Upgrading Symphony Hall is not an admission of failure to build the “new hall”. It's simply appropriate upkeep and maintenance of an asset that is already in place. Even if there was an alternative performing space on the horizon, the type of improvements that need to be made to Symphony Hall would only increase its value as a subsidiary concert and event venue (i.e. revenue stream) once a new hall was built. However, like so much else, it appears we collectively have lost the will and the ability to envision this type of progress, let alone make it happen successfully. So the physical plant will continue to become ever more dilapidated  and first-time concert-goers will continue to enter the doors and think "this is what going to the Symphony is like?  I'd rather just sit at home, listen to a recording and save $70".

Ancient management saying: If you’re not part of the solution, you must be part of the problem. This is the type of potential project that begs for brain-storming – for creative and constructive ideas to seed the fallow land that currently supports only one withered shrub vaguely reminiscent of a wilting feather. 

So ... what do you think?

Laurie Cronin

1 comment:

  1. Laurie, I totally agree. I do think the whole experience is important. If you have paid for what should be a lovely evening at the symphony and the musicians are dressed in tails and the chorus in long black dresses then that says this is an elegant affair.
    I understand they have relaxed the dress code for the audience as they do not think people will come if they "have" to dress up but I disagree. I think the musicians are the "hosts" and if they are dressed nicely then the audience should as well.
    Now addressing the building. It has NOT changed other than recovering the seats since the 60's. My first question would be since the ASO is renting the space... how does this work as WAC isn't exactly supportive of the symphony. Even if it logically would bring in more money not only for symphony concerts but also for rentals. Having a real working sound shell wouldn't be that difficult of a fix nor would some decent paint rather than industrial cafeteria color and lose the flags which make it look like an elementary school auditorium. I am certainly as patriotic as anyone else but it just isn't the right venue. Why not support the other arts as in local artists. One could even "feature" a local artist with a silent auction for the piece. People might be interested in coming to help support local artists and would be fun to see what artist is featured next. And would be lovely to look at in the corner with a small unobtrusive light.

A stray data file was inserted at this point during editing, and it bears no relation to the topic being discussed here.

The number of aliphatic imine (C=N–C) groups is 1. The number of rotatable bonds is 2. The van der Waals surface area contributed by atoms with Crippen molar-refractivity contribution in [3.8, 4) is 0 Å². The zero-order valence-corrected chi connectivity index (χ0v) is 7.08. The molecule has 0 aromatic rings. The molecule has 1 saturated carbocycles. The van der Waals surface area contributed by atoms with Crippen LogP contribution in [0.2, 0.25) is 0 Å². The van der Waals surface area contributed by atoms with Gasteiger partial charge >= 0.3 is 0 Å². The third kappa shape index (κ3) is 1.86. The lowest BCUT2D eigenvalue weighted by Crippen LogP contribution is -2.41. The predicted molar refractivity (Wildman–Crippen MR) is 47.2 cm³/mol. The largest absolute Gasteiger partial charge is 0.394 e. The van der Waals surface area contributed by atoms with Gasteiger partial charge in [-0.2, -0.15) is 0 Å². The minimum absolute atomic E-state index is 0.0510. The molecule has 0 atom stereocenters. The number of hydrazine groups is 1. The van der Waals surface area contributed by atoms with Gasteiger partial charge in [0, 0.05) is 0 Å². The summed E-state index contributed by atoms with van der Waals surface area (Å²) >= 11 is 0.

Speaking of lighting. From other productions, obviously there is the capability to do lighting. Well... I know it is hard for the musicians and the stand lights but perhaps invest in some better ones so that real lighting can be applied and at least might hide some of the awful building.
    Then just paint... There are even sound shells that can be covered with non-sound absorbing fabric which could soften the cement sided without losing the acoustics.
    Thankfully the conductor finally has a stand rather than a plywood box but surely they would at least dress the other platforms with some skirting and or stain.... The floor and the vanilla shell and ceiling are all the same color - how about a nice stained floor and platforms ... then a way to at least lower the house lights and give some ambiance on stage. And I would adore to have someone tell soloists not to stand in shadows. That really bugs me. I used to work in theatre and actors always could find their light. Well, I'm thinking it is the permanent mics hanging down which the soloists can't tell they are in shadow. I would have thought someone in the audience would make sure they knew where to stand but it happens often. So would be lovely if the mics could be removed until they were recording,it can't be that difficult to move. Seems lazy to me.
    Ok, I'll stop for now.But I would gather since it is a rental space they are under WAC's decision. Which is why it would be so great to get away from WAC.